The best thing out of our recruiting experience, quite honestly, was the bond it built between me and my son. We spent a lot of time driving to camps and college visits, and talking or sometimes just being quiet together. Enjoy it all, it's stressful and scary — and an amazing gift.

Mom - Can you tell me what part of Georgia you’re in? I can recommend some travel programs based on your location. 

You can send that info via PM if you'd like. 

Regards,

Shu

Confusedbaseballmom....I hear you!  Hshuler's "kid" (the kid is bigger than most adults) plays 16u in GA.  My son plays 15u in GA. 

I'm sending you a PM, that is a private message.  Look towards the upper right of your screen near your user name, you should see a number in a red circle.  Click private messages.

P.S. Whatever Hshuler tells you is golden, he has a lot of experience in GA, and is a super nice and knowledgeable guy.

Last edited by CaCO3Girl
CaCO3Girl posted:

Confusedbaseballmom....I hear you!  Hshuler's "kid" (the kid is bigger than most adults) plays 16u in GA.  My son plays 15u in GA. 

I'm sending you a PM, that is a private message.  Look towards the upper right of your screen near your user name, you should see a number in a red circle.  Click private messages.

P.S. Whatever Hshuler tells you is golden, he has a lot of experience in GA, and is a super nice and knowledgeable guy.

Your $20 check is in the mail. 

Perfect game tournaments, the big ones in the summer (WWBA) bring out a lot of great talent and college coaches, but that is not the only (or even the best) way to be seen by the schools you want. Showcases are basically fodder for that organizations web profile for your kid (PG, PBR) and you may have someone there see your kid, but it’s more to see how you stack up against competition. Don’t spend money on Headfirst, Showball etc yet...too early. 

Right now I would get a list of the schools your son is interested in and start a dialogue with those coaches. If college coaches are complimenting his game, those are the ones to start with. Get to their school’s camps and see if there is any interest. If there is early interest, great! If not, cast the net wider. News flash - coaches need to fill those camps up to generate $$$, and do get “creative” in order to do it (buyer beware). 

catcher is a premium position, so if he really stands out you will know and will get the attention commensurate with his skills. I have known catchers who committed to Power 5 Conference schools as freshmen, so it happens, and some who don’t commit until summer after Junior year. I also know very good catchers with 1.85 pop times in Game who have gotten attention but no offers.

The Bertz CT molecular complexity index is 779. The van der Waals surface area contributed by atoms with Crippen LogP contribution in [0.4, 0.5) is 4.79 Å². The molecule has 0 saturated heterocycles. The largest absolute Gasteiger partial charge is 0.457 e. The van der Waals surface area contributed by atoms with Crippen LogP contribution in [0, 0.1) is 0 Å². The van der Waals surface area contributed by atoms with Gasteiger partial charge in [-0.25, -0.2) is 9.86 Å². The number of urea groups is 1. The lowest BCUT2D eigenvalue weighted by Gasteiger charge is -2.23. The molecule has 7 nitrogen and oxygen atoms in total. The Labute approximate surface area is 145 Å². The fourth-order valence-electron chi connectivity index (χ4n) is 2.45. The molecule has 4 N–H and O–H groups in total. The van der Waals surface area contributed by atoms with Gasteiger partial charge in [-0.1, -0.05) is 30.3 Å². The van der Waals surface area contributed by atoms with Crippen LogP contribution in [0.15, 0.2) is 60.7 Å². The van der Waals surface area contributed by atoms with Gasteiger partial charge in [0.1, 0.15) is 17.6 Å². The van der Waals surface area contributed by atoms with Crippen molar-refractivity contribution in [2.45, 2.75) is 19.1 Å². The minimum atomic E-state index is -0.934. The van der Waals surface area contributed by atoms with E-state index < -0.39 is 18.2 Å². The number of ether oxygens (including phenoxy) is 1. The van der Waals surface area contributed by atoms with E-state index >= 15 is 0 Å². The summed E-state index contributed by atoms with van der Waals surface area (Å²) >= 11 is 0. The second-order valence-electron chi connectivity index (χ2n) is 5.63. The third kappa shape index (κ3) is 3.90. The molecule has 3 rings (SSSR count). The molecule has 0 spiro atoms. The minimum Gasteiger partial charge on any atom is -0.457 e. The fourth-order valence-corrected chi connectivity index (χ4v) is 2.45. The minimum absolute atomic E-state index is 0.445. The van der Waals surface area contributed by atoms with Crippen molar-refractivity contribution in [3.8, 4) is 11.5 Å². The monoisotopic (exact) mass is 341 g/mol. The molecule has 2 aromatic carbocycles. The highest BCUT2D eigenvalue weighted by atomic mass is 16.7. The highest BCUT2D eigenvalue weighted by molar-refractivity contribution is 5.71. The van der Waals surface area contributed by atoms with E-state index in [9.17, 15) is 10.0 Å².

with regard to PG and PBR showcases, they are ALWAYS more than happy to take your $$$....but may not be of value if you don’t have a plan.

IMO, the following are the priorities:

1. Academics (you didn't mention).  Immediately (if you haven't done so already) focus on his HS academic path. Injuries, girl friends, life - each can derail baseball; but nothing derails good grades earned in the most rigorous academic environment. Academics are the only sure fire way to maximize his potential college options. Most likely, he's too far away from college to begin marshaling coherent thoughts about preparation and an involved parent shoulders the enormous load of understanding the process. But, comb through the threads for a while and you will recognize that the combo of baseball skills and grades/scores is the holy grail.

2. Baseball. Individual skills trump any team he's on; coaches recruit players, not teams. So, if finances aren't unlimited, devote those dollars to building individual skills (hitting, conditioning, defense). Find reputable skills coaches to develop and maximize his strengths (if not a pitcher, then absolutely hitting skills). Learn the paths (look up some past threads) that some families took to get to college; some did extensive travel ball on the national level, others on the state level, still others did almost no travel ball - so one size doesn't fit all. When selecting a team make sure he's happy with the selection AND he plays the maximum and doesn't sit. 

3. Exposure. This is a sort of subset to Baseball. In short, exposure means putting the right skill sets in front of the right coaches. This represents that junction between what he brings in baseball skills and the college he can get into in light of grades and scores. For example, some organizations focus on D3 and high academic colleges, others on more powerful conferences. There is a ton of overlap between these organizations and you can begin to focus on the school profiles most appropriate to him by preparation and focus on the types of events (showcase, tournament, etc.) which fits your budget and collage goals.

College camps can be very productive - or a waste of money. For example, if there is a local college with a reasonably priced camp, getting his "feet wet" by experiencing a camp populated with older kids could be a decent use of money. On the other hand sending him cross country to a camp may not be worth the cost. The recruiting road map - especially at the beginning requires preparation and a plan - but a family cannot be rigid on exactly which college it wants; the recruiting path is full of twists and turns and flexibility allows you to be open to unexpected options.